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ICAAC 2013: Depression Linked to Detectable HIV in Cerebrospinal Fluid

People who experience episodes of major depressive disorder (MDD) are significantly more likely to have detectable HIV in their cerebral-spinal fluid (CSF), according to an analysis of the large CHARTER study presented as a late-breaker poster at the 53rd Interscience Conference on Antimicrobial Agents and Chemotherapy (ICAAC 2013) last week in Denver.

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Coverage of 2013 Interscience Conference on Antimicrobial Agents and Chemotherapy

HIVandHepatitis.com coverage of the 53nd Interscience Conference on Antimicrobial Agents and Chemotherapy (ICAAC), Denver, September 9-13, 2013.

Highlights of this year's meeting include experimental antiretroviral drugs and treatment strategies, CD4 cell gene therapy, HIV/HCV coinfection, liver transplants for people with HIV, and other sexually transmitted infections.

Full listing by topic

HIVandHepatitis.com ICAAC 2013 conference section

9/13/13

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Neurocognitive Impairment Common Among Youth with HIV

Approximately two-thirds of HIV positive young adults showed evidence of HIV-associated neurocognitive disorders (HAND), including impaired memory and fine motor control, according to a report in the August 21, 2013, advance edition of the Journal of Adolescent Health.

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ICAAC 2013: Raltegravir Safest for HIV+ Patients on Cancer Chemotherapy

The integrase inhibitor raltegravir (Isentress) may be an optimal choice for many HIV positive people undergoing cancer chemotherapy, as it is highly effective and well-tolerated in this population, according to a poster presentation at the 53rd Interscience Conference on Antimicrobial Agents and Chemotherapy (ICAAC 2013) this week in Denver.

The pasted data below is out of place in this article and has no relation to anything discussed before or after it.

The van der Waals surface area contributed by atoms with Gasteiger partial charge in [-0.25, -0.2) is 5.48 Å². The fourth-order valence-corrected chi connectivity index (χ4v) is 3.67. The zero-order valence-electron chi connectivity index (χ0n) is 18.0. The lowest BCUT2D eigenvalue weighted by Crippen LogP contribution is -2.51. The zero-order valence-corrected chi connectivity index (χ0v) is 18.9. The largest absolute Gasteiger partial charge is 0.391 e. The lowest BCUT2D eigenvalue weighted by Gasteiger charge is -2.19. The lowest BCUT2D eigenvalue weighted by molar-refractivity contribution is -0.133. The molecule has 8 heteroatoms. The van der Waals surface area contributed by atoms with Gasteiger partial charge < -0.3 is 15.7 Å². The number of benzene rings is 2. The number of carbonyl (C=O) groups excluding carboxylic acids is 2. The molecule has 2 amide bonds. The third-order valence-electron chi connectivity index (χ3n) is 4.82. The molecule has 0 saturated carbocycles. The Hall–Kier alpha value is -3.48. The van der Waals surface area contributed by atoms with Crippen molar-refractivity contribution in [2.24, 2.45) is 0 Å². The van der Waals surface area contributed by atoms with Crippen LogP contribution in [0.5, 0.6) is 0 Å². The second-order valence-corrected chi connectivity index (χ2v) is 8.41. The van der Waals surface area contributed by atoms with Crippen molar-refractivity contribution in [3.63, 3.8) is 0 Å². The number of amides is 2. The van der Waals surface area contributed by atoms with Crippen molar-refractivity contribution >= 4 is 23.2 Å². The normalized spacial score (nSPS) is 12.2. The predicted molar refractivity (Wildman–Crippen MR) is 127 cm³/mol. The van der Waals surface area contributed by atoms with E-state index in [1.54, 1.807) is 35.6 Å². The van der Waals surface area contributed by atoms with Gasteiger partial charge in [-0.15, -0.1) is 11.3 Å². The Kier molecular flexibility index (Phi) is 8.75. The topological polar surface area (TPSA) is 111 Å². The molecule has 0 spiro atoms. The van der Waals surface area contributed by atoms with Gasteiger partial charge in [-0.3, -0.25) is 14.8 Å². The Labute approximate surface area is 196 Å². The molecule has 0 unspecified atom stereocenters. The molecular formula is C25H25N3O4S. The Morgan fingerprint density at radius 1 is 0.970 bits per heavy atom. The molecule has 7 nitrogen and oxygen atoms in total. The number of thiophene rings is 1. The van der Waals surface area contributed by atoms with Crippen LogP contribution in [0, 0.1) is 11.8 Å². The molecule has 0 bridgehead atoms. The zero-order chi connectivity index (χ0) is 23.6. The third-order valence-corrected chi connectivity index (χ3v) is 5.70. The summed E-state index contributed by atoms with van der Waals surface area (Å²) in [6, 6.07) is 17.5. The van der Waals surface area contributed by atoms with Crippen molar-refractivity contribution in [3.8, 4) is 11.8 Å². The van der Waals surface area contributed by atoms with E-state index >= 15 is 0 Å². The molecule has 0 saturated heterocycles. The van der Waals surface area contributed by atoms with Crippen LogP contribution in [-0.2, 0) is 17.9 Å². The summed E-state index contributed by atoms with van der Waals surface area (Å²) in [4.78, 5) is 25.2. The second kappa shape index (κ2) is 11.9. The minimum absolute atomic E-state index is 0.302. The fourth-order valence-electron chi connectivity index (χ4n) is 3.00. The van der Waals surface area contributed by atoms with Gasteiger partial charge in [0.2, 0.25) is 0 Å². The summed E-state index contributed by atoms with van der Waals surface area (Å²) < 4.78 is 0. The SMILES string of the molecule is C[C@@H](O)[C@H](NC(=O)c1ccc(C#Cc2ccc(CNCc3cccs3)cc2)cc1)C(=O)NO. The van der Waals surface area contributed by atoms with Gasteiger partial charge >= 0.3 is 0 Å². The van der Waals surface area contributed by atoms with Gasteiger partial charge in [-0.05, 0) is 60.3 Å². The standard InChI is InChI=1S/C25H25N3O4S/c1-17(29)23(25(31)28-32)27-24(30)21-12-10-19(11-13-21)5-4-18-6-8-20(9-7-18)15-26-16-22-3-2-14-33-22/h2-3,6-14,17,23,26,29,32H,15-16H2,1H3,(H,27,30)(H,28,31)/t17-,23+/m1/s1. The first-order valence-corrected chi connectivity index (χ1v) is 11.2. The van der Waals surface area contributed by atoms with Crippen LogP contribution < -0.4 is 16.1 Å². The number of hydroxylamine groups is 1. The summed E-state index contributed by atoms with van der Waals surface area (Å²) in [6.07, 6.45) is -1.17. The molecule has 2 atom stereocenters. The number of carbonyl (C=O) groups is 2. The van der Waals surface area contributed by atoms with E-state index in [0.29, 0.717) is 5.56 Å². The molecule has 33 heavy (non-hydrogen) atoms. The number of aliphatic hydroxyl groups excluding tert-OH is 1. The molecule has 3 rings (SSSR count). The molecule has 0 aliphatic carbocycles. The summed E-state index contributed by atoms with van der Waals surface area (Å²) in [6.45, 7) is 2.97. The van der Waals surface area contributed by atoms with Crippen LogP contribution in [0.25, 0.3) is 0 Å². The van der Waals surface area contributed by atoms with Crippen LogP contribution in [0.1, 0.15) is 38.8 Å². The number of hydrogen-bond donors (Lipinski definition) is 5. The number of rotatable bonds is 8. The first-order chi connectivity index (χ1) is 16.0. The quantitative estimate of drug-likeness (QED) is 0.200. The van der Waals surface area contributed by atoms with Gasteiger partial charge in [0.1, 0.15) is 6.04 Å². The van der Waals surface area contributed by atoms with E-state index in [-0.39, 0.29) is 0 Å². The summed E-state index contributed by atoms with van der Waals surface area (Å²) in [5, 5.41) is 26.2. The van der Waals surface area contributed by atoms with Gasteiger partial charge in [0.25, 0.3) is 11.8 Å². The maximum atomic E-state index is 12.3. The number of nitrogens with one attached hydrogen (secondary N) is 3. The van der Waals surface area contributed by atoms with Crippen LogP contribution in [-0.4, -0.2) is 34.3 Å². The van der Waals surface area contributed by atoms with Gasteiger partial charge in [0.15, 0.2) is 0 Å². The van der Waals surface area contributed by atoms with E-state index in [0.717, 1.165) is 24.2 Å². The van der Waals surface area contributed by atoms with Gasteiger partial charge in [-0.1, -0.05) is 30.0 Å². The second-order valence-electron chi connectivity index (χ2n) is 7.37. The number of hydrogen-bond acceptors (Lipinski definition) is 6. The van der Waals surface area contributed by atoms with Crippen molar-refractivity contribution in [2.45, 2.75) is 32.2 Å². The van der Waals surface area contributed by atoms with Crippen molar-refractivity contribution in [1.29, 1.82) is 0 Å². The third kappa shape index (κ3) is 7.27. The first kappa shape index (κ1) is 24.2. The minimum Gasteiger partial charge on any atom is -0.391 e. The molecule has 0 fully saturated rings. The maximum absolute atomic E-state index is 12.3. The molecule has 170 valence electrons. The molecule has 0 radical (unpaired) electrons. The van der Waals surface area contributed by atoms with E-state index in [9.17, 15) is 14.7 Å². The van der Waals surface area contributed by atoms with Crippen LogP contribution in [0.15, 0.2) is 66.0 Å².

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Preventive Antibiotics for Tuberculosis Lower Risk of Death for People with HIV

Increased screening for tuberculosis (TB) and prophylactic treatment with isoniazid significantly reduced the incidence of active TB disease as well as mortality among patients treated at HIV clinics in Brazil, according to a study published in the August 14, 2013, advance edition of Lancet Infectious Diseases. This is the first evidence that a community-wide effort can prevent people coinfected with HIV and TB from developing active TB disease.

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Low CD4 Count at Start of HIV Treatment Linked to Greater Bone Loss

People who had low CD4 T-cell counts when they started antiretroviral therapy (ART) were significantly more likely to experience bone loss after ART initiation, especially if they also had high viral load, researchers reported in the August 13, 2013, advance edition of Clinical Infectious Diseases.

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Exercise Linked to Less Cognitive Impairment Among People with HIV

HIV positive people who recently engaged in physical exercise were about half as likely to show signs of neurocognitive impairment -- including impaired working memory and slower information processing -- as those who did not, according to a study published in the August 10, 2013, advance edition of the Journal of Neurovirology.

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Recent Studies Shed Light on Cancer Among People with HIV

Starting antiretroviral therapy (ART) with a low CD4 count raises the likelihood of certain cancers, but others increase with longer time on therapy, reflecting a rising risk associated with older age, according to a recently published study. Other new research revealed increases in malignancies related to viral infections and a higher risk of Kaposi sarcoma even after immune restoration.

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IAS 2013: People with HIV Who Use Statins May Have Lower Cancer Risk

HIV positive people who use statins to manage high cholesterol also may reduce their risk of developing non-AIDS-defining malignancies, according to study findings reported at the recent 7th International AIDS Society Conference on HIV Pathogenesis, Treatment and Prevention (IAS 2013) in Kuala Lumpur.

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